What all of these agreements have in common is that they are political agreements and therefore are not legally binding. That is why great effort has gone into widening the number of countries committing to this language by inserting it into head-of-state-level communiqués. The international discussion about the rules for cyberspace really started to make progress in 2015, after a decade of inertia.
However, even as the fifth UNGGE is taking up its work, with the September meeting consisting of 25 instead of 20 member states, there is still no guarantee that the recommendations will be taken forward.
Fork in the road
The international community stands at a fork in the road, and with the fifth UNGGE underway, one of the decisions the group will need to find agreement on is whether the work will transition to an open-ended working group, an existing body, or an entirely new mechanism. The expansion of the UNGGE also reflects the group’s effort to broaden and deepen the legitimacy of the work developed by its predecessors.
One possibility is that the agreements achieved so far could be taken up by the full UN General Assembly and included in a resolution, although the timeline for this, should it happen, is unknown.
However, the UNGGE system has been criticised. For example, the head of the Israeli National Cyber Bureau, Eviatar Matania, criticised the US Department of State’s strategy for developing international cyber-security norms, calling the plans “overly broad.” According to Matania, speaking at the Billington Cybersecurity Summit in Washington, DC, “The norm of ‘do not attack critical infrastructures’ sounds great, but can you define for me what critical infrastructures are … The definition in every nation is different. Some will define everything as critical.”
In other words, the success of the agreements reached so far depends largely on their implementation. The 2015 cyber attack against the electrical grid in western Ukraine, which took its power offline for several hours, was arguably surprising given the agreement earlier that year in which UNGGE states committed to the voluntary norm not to target critical infrastructure in peacetime.
Another hurdle to overcome is information sharing. States can only know if the norms are voluntarily adhered to if they know what kinds of incidents are taking place. If critical infrastructure operators, for example, are unaware of the norm and do not report relevant incidents, it is difficult to assess the norm’s effectiveness.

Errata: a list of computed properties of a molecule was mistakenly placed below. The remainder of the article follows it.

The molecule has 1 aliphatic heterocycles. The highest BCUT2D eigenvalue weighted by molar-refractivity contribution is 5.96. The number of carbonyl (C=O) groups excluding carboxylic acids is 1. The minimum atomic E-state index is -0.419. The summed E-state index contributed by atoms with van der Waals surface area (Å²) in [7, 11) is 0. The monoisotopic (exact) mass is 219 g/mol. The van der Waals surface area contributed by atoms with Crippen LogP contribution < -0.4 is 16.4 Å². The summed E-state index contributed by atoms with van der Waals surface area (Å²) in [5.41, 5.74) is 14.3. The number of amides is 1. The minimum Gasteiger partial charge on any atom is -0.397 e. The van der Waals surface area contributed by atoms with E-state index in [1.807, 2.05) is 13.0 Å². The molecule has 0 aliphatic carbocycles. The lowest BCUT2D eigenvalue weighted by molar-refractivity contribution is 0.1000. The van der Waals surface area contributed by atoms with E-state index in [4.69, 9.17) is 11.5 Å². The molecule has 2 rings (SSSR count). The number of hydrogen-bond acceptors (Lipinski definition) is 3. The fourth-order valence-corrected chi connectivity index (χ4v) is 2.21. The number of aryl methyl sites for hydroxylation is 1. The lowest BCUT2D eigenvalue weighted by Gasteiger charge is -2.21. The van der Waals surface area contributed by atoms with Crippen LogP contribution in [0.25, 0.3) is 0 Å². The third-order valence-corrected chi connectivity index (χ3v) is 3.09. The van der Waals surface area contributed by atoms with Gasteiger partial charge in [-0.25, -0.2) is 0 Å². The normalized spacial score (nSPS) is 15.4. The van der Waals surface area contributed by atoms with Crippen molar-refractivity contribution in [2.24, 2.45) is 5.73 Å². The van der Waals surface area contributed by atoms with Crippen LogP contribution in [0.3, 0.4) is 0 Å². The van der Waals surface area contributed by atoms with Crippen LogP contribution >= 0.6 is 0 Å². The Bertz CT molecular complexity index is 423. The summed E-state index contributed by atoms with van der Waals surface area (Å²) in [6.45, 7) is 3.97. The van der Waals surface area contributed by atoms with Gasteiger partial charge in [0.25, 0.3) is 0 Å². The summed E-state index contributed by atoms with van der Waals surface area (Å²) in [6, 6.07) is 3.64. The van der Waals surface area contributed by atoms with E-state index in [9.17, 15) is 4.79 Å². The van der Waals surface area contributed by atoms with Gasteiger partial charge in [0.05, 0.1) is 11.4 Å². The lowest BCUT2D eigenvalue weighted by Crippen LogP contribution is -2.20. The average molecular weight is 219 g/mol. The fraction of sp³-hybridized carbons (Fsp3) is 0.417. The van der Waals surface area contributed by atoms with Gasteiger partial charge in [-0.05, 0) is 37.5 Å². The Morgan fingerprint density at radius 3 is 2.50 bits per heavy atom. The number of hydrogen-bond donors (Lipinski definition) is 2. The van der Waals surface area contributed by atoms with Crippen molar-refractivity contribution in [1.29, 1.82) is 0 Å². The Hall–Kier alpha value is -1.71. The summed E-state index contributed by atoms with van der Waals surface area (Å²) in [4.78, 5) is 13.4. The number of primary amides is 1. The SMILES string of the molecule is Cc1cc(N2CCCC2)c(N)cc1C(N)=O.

Cyber-security company FireEye in June 2016 published a report stating that “since mid- 2014, we have observed an overall decrease in successful network compromises by Chinabased groups against organisations in the United States and 25 other countries”. The 2015 agreement may have contributed to this reduction and the change in behaviour by the Chinese government.
Some states are also advancing more far-reaching proposals as part of the norms discussion. The Dutch government, for example, is focusing specifically on the protection of the core and backbone of the internet. This was championed during its hosting of the fourth Global Governance on Cyberspace conference in 2015, which set out to define the internet’s key protocols and infrastructure that could be considered a global public good and to address growing state interference.
The latest iteration of the UNGGE is due to publish its report in June 2017. It appears that the Chinese and US governments will be able to work together and come to an agreement, even on sensitive issues, and that the agreement will subsequently be honoured. The Russian government’s actions in Ukraine and elsewhere, however, have raised doubts about its intentions and sincerity, which is particularly relevant in the context of the UNGGE, given that the group itself dates back to a Russian initiative.